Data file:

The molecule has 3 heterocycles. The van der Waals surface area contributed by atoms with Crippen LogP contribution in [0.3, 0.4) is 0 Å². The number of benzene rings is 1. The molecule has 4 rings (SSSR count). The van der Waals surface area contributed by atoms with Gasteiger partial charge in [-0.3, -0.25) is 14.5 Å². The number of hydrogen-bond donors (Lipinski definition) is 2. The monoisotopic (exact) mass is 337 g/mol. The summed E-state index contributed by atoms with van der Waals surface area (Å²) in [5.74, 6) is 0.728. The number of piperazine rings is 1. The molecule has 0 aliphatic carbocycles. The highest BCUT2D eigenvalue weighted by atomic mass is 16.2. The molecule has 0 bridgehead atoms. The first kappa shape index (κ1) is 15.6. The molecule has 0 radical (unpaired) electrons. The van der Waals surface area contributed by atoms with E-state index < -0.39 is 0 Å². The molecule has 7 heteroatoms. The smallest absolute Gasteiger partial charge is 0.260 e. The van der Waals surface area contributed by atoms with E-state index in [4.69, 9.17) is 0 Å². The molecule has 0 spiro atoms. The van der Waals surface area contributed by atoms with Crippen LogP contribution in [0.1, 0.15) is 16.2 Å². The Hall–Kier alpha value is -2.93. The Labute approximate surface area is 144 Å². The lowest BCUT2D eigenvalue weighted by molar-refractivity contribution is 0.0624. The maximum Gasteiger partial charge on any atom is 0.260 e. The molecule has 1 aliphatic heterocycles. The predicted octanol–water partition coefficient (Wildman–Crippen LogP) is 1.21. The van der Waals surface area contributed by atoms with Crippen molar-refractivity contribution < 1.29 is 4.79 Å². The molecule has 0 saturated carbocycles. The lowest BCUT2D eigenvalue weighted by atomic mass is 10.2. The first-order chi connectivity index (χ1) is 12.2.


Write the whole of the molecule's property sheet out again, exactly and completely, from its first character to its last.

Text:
The molecule has 3 heterocycles. The van der Waals surface area contributed by atoms with Crippen LogP contribution in [0.3, 0.4) is 0 Å². The number of benzene rings is 1. The molecule has 4 rings (SSSR count). The van der Waals surface area contributed by atoms with Gasteiger partial charge in [-0.3, -0.25) is 14.5 Å². The number of hydrogen-bond donors (Lipinski definition) is 2. The monoisotopic (exact) mass is 337 g/mol. The summed E-state index contributed by atoms with van der Waals surface area (Å²) in [5.74, 6) is 0.728. The number of piperazine rings is 1. The molecule has 0 aliphatic carbocycles. The highest BCUT2D eigenvalue weighted by atomic mass is 16.2. The molecule has 0 bridgehead atoms. The first kappa shape index (κ1) is 15.6. The molecule has 0 radical (unpaired) electrons. The van der Waals surface area contributed by atoms with E-state index < -0.39 is 0 Å². The molecule has 7 heteroatoms. The smallest absolute Gasteiger partial charge is 0.260 e. The van der Waals surface area contributed by atoms with E-state index in [4.69, 9.17) is 0 Å². The molecule has 0 spiro atoms. The van der Waals surface area contributed by atoms with Crippen LogP contribution in [0.1, 0.15) is 16.2 Å². The Hall–Kier alpha value is -2.93. The Labute approximate surface area is 144 Å². The lowest BCUT2D eigenvalue weighted by molar-refractivity contribution is 0.0624. The maximum Gasteiger partial charge on any atom is 0.260 e. The molecule has 1 aliphatic heterocycles. The predicted octanol–water partition coefficient (Wildman–Crippen LogP) is 1.21. The van der Waals surface area contributed by atoms with Crippen molar-refractivity contribution < 1.29 is 4.79 Å². The molecule has 0 saturated carbocycles. The lowest BCUT2D eigenvalue weighted by atomic mass is 10.2. The first-order chi connectivity index (χ1) is 12.2.